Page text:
Comedienne and actress Kathy Griffin cracked up the crowd once again, but this time it wasn't at an awards show or in a music video. This time it was in Kendall Hall and there wasn't a person in the auditorium that wasn't laughing after her celebrity-bashing set.
Ah, stereotypes. We all live by them at some point in our lives and most of us try to find ways to break them. "Bringing Down the House" is a comedy set around a few things, but the political message seems to be breaking stereotypes.
The film revolves mostly around the white, WASP-y world of Peter Sanderson (Steve Martin), a Los Angeles tax attorney.
After seeing "Bowling for Columbine," I feel guilty. First, for wanting a job in mass media. Second, for ever having lived in fear.
Despite its title, this movie isn't a dedication to the tragedies in Littleton. It isn't a look into the psyche of the murderers, although creator Michael Moore provokes harsh criticisms of those who do such things.
There's something about a man with an acoustic guitar who's had his heart broken, lost his job and suffered tragedy, but can still sing about it that is a classic part of the musical tradition. Sometimes I wonder if the first song ever written was one of joy or sadness.
With the growing threat of war over the past few months, artists have been voicing their political views. Listed below are some of their beliefs about Iraq, love and karma.
"I think war is based in greed and there are huge karmic retributions that will follow.
Although the cast and crew of Opera Theater only had five weeks to put "The Merry Widow" together, their performance was both emotional and funny.
"The Merry Widow is an operetta that is as difficult as it is beautiful," Briana Dixon, stage manager, said.
The nuts and bolts of the industrial world joined hands with the branches and leaves of the organic world in "A Community of Artists," an exhibit featuring works from members of The Johnson Atelier.
All of the pieces speak for themselves, but some simply speak louder than others.
Student soloists strutted and strummed their stuff to the standing room-only crowd at the Rat on Friday night. Ishi, Chris Cantalupo, Mike Heitmann, Dave Salge and Jesse Szuch all played acoustic sets that ranged in material from homespun, heartfelt originals to classic Beatles covers to a reworking of Incubus.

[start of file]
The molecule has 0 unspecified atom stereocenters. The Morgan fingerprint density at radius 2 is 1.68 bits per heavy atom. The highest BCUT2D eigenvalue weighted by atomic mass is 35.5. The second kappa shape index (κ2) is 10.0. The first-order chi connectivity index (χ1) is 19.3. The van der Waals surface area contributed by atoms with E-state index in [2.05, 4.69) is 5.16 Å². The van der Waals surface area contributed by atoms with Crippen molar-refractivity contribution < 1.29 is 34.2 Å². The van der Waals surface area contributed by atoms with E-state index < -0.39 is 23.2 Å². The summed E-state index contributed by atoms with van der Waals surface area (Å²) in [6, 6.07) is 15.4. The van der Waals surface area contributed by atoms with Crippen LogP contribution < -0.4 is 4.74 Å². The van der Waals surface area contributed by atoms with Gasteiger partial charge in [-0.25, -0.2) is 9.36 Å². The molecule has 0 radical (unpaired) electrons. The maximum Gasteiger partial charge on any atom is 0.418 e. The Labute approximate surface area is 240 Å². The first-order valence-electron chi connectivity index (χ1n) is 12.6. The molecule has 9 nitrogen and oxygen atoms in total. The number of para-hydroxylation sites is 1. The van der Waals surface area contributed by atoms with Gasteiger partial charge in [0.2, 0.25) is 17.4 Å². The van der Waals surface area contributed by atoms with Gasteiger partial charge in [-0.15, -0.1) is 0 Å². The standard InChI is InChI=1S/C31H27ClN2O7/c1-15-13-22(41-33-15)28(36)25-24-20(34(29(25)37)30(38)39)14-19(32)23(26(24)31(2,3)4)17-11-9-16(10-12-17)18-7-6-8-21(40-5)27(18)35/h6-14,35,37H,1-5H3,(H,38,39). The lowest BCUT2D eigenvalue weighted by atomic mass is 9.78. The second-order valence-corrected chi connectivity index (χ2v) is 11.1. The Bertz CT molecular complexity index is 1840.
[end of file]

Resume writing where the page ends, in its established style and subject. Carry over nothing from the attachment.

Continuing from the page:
There is nothing like having a pack of fifteen-year-old girls practically tearing down the backstage door because they think you are making out with a guitar player. Sorry to disappoint all of you darling high school students, but I was interviewing Mike Kennerty from The All-American Rejects, not making out with him.
It's a rare thing when something genuinely new comes along in the world of commercial music. Recently, the trends in music have been swinging away from the sugar-coated pop of the early 90s to a more sophisticated, stripped-down blues rock exemplified by the recent success of bands like The White Stripes, The Hives, The Vines and even Dashboard Confessional.
Whether it was story hour at the local library, naptime at school or bedtime, almost every child relished in imaginative fairy tales. Students revisited these fond times when Joe Dudis, professional storyteller, came to the College.
"Folktales from Around the World," held in Cromwell Hall main lounge, was an intimate one since the audience was a small gathering of only seven students.
So you've just gotten back from a party or the bar, it's 3 a.m., you're drunk, you're cooking old hot dogs on your Foreman Grill because there's nothing else to eat and you're still feeling the buzz from the action of the night. It's time to come down and, as everyone knows, you've got to have good music to come down to.